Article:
The differential diagnosis of chronic daily headaches: An algorithm-based approach

Marcelo E. Bigal, Richard B. Lipton

Research output: Contribution to journalReview article

38 Scopus citations

Abstract

Chronic daily headaches (CDHs) refers to primary headaches that happen on at least 15 days per month, for 4 or more hours per day, for at least three consecutive months. The differential diagnosis of CDHs is challenging and should proceed in an orderly fashion. The approach begins with a search for "red flags" that suggest the possibility of a secondary headache. If secondary headaches that mimic CDHs are excluded, either on clinical grounds or through investigation, the next step is to classify the headaches based on the duration of attacks. If the attacks last less than 4 hours per day, a trigeminal autonomic cephalalgia (TAC) is likely. TACs include episodic and chronic cluster headache, episodic and chronic paroxysmal hemicrania, SUNCT, and hypnic headache. If the duration is ≥4 h, a CDH is likely and the differential diagnosis encompasses chronic migraine, chronic tension-type headache, new daily persistent headache and hemicrania continua. The clinical approach to diagnosing CDH is the scope of this review.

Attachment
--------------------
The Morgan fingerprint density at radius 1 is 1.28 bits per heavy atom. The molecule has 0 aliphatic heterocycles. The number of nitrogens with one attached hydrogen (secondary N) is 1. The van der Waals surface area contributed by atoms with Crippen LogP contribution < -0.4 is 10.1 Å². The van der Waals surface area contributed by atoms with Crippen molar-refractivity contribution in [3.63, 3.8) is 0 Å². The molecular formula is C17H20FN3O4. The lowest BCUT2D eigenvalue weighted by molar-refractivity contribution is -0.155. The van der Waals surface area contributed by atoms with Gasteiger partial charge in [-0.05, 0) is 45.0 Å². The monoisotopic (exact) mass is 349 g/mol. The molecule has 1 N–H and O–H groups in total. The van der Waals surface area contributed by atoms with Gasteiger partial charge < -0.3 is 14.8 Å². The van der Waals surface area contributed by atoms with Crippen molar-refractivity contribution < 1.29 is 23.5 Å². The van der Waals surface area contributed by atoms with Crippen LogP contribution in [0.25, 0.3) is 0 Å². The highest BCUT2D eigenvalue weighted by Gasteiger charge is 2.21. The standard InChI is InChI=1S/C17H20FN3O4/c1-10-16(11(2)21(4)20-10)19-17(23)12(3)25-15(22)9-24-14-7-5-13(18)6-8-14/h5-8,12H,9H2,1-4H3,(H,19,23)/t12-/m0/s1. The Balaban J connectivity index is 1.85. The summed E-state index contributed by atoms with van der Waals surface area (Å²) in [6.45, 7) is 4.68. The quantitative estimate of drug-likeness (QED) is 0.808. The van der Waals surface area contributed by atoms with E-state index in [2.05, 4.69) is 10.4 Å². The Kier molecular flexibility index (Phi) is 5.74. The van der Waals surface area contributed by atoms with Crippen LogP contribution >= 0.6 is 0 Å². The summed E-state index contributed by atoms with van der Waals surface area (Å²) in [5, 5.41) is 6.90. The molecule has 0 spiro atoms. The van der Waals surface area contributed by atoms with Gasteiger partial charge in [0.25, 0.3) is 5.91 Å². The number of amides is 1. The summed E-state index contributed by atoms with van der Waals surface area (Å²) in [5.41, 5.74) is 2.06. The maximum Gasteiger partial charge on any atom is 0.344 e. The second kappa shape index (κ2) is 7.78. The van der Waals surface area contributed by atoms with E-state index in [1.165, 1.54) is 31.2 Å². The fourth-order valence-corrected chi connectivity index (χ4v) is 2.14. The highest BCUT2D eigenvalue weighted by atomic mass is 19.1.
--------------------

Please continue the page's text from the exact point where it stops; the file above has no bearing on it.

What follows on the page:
Original languageEnglish (US)
Pages (from-to)263-272
Number of pages10
JournalJournal of Headache and Pain
Volume8
Issue number5
DOIs
StatePublished - Oct 1 2007

Keywords

  • Chronic daily headache
  • Differential diagnosis
  • Strategy

ASJC Scopus subject areas

  • Clinical Neurology
  • Anesthesiology and Pain Medicine

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